Digital comics sales are on the rise, according to DC Comics, and the publisher today has started to expand its weekly books beyond its app.
Starting today, the Kindle Store, Apple iBookstore (iTunes link), and Nook Book Store will offer the same weekly issues previously limited to the Comixology and DC Comics apps. New issues of DC's superhero New 52 line, as well as its Vertigo imprint, will publish on the same day and date in the proprietary e-bookstores, the Comixology app, and in physical comic bookshops.
"It's not a move [away from Comixology], it's an expansion," said DC Entertainment Senior Vice President of Digital, Hank Kanalz. "My charter is to go as wide as possible, and to expand to as many readers as possible. That's what this is." It also makes DC the first comics publisher to make its weekly periodicals available in the e-bookstores.
Previously, the Kindle, iOS, and Nook stores only offered DC's graphic novels. The longer graphic novel format has been rolled out in stages over the past year, first to the Kindle, then to the Nook, and finally to Apple's iBookstore in July.
Not all of the comics available in DC's regular iOS and Android apps will be available in the e-bookstores at first. "It's obviously a bandwidth issue. We're starting with day-and-date digital, then move to the backlist," explained Kanalz. Today will see 70 titles available in the e-bookstores, including the week's New 52 superhero books, some Vertigo issues, some "digital-first" titles that publish online before print, and some back issues, he said. A combination of same-day new titles and backlist titles will be added in the coming months.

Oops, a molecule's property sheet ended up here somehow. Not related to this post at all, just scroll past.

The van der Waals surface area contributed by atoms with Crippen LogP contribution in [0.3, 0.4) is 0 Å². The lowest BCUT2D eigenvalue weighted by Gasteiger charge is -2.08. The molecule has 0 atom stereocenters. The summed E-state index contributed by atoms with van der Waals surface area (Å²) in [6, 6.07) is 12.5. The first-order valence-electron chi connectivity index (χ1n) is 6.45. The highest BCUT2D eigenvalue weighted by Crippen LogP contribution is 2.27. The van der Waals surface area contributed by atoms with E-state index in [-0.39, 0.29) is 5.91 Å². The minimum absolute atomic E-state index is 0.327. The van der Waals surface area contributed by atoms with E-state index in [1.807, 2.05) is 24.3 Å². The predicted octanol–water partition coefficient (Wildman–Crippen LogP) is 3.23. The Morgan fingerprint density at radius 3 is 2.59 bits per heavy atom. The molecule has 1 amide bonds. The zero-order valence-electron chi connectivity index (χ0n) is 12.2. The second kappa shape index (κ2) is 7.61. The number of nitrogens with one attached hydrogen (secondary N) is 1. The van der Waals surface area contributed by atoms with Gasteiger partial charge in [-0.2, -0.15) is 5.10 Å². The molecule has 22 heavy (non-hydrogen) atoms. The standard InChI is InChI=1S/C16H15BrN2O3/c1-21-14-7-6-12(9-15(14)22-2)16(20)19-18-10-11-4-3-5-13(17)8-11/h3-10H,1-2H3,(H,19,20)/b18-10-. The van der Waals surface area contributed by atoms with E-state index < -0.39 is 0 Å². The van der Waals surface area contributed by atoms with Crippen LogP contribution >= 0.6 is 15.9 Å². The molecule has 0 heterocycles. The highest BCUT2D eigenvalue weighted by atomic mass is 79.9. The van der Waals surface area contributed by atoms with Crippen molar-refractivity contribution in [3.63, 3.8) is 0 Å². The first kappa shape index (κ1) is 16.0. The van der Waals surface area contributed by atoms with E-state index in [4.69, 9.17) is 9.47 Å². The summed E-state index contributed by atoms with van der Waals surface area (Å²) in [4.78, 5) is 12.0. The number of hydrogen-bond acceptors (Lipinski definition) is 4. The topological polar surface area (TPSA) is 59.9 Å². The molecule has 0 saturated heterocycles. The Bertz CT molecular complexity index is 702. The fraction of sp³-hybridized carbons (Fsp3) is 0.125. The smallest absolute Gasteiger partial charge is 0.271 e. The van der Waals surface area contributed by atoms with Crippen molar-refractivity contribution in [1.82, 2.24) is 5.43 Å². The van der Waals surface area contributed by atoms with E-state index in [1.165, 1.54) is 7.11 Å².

Kanalz also shared some digital publishing growth percentages, although he refused to discuss actual numbers citing company policy.
Digital comics sales are up 197 percent when comparing January through September 2011 sales to January through September 2012 sales. The company also stated that print sales have risen during the same period by 12 percent, a highly unusual metric given that digital sales have the reputation for undercutting physical sales in other media. This includes the atypically strong sales from September 2011, when DC rebooted its entire superhero line with a series of new No. 1 issues.
Kanalz revealed, though, that the recent issue of Justice League which depicted a kiss between Wonder Woman and Superman was the fastest to ever reach 10,000 books sold digitally, which means that it sold more than that. Since that issue of Justice League, August's No. 12, was estimated to have hit around 160,000 books sold in print, we can start making some educated guesses about digital sales -- at least for popular titles.
These numbers track against the news from many comics publishers, including DC Comics, at this year's San Diego Comic-Con that digital sales were buoying print sales.
Currently, the graphic novels and the new comics that are available in the e-bookstores are restricted to the color-only Kindles and Nooks, but that may change, Kanalz said. "We're taking a look at whether we like how it looks in the black-and-white space. My attitude is that if you're stuck on a train, and you only have your Paperwhite or other black-and-white device, you can read it then and see it in color later," he said.
Kanalz echoed a sentiment repeated by many who prefer digital content: "You bought it, you should get to read it."